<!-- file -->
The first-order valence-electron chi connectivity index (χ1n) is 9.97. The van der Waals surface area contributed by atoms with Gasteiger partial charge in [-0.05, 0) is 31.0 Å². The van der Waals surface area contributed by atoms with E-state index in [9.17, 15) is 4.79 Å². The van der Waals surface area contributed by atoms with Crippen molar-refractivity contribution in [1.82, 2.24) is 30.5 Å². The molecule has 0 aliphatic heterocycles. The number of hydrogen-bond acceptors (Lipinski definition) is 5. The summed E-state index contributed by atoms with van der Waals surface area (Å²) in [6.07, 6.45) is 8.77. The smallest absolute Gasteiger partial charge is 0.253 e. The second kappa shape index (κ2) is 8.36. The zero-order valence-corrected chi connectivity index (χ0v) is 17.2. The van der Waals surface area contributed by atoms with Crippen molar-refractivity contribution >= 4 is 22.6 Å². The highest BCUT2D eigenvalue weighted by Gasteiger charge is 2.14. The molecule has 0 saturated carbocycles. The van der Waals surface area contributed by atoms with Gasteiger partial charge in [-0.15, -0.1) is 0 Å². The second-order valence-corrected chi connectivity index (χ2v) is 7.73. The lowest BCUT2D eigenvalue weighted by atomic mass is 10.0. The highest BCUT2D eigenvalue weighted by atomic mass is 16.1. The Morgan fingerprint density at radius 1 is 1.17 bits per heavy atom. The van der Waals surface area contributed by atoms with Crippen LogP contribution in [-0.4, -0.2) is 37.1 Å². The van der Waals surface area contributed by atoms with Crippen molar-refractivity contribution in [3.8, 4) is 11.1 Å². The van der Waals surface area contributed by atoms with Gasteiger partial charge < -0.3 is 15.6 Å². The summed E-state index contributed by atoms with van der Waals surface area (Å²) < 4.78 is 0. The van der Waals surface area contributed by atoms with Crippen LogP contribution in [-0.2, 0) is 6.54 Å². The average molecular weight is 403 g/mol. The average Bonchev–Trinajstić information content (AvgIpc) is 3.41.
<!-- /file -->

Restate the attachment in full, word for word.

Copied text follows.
The first-order valence-electron chi connectivity index (χ1n) is 9.97. The van der Waals surface area contributed by atoms with Gasteiger partial charge in [-0.05, 0) is 31.0 Å². The van der Waals surface area contributed by atoms with E-state index in [9.17, 15) is 4.79 Å². The van der Waals surface area contributed by atoms with Crippen molar-refractivity contribution in [1.82, 2.24) is 30.5 Å². The molecule has 0 aliphatic heterocycles. The number of hydrogen-bond acceptors (Lipinski definition) is 5. The summed E-state index contributed by atoms with van der Waals surface area (Å²) in [6.07, 6.45) is 8.77. The smallest absolute Gasteiger partial charge is 0.253 e. The second kappa shape index (κ2) is 8.36. The zero-order valence-corrected chi connectivity index (χ0v) is 17.2. The van der Waals surface area contributed by atoms with Crippen molar-refractivity contribution >= 4 is 22.6 Å². The highest BCUT2D eigenvalue weighted by Gasteiger charge is 2.14. The molecule has 0 saturated carbocycles. The van der Waals surface area contributed by atoms with Gasteiger partial charge in [-0.15, -0.1) is 0 Å². The second-order valence-corrected chi connectivity index (χ2v) is 7.73. The lowest BCUT2D eigenvalue weighted by atomic mass is 10.0. The highest BCUT2D eigenvalue weighted by atomic mass is 16.1. The Morgan fingerprint density at radius 1 is 1.17 bits per heavy atom. The van der Waals surface area contributed by atoms with Crippen LogP contribution in [-0.4, -0.2) is 37.1 Å². The van der Waals surface area contributed by atoms with Crippen molar-refractivity contribution in [3.8, 4) is 11.1 Å². The van der Waals surface area contributed by atoms with Gasteiger partial charge < -0.3 is 15.6 Å². The summed E-state index contributed by atoms with van der Waals surface area (Å²) < 4.78 is 0. The van der Waals surface area contributed by atoms with Crippen LogP contribution in [-0.2, 0) is 6.54 Å². The average molecular weight is 403 g/mol. The average Bonchev–Trinajstić information content (AvgIpc) is 3.41.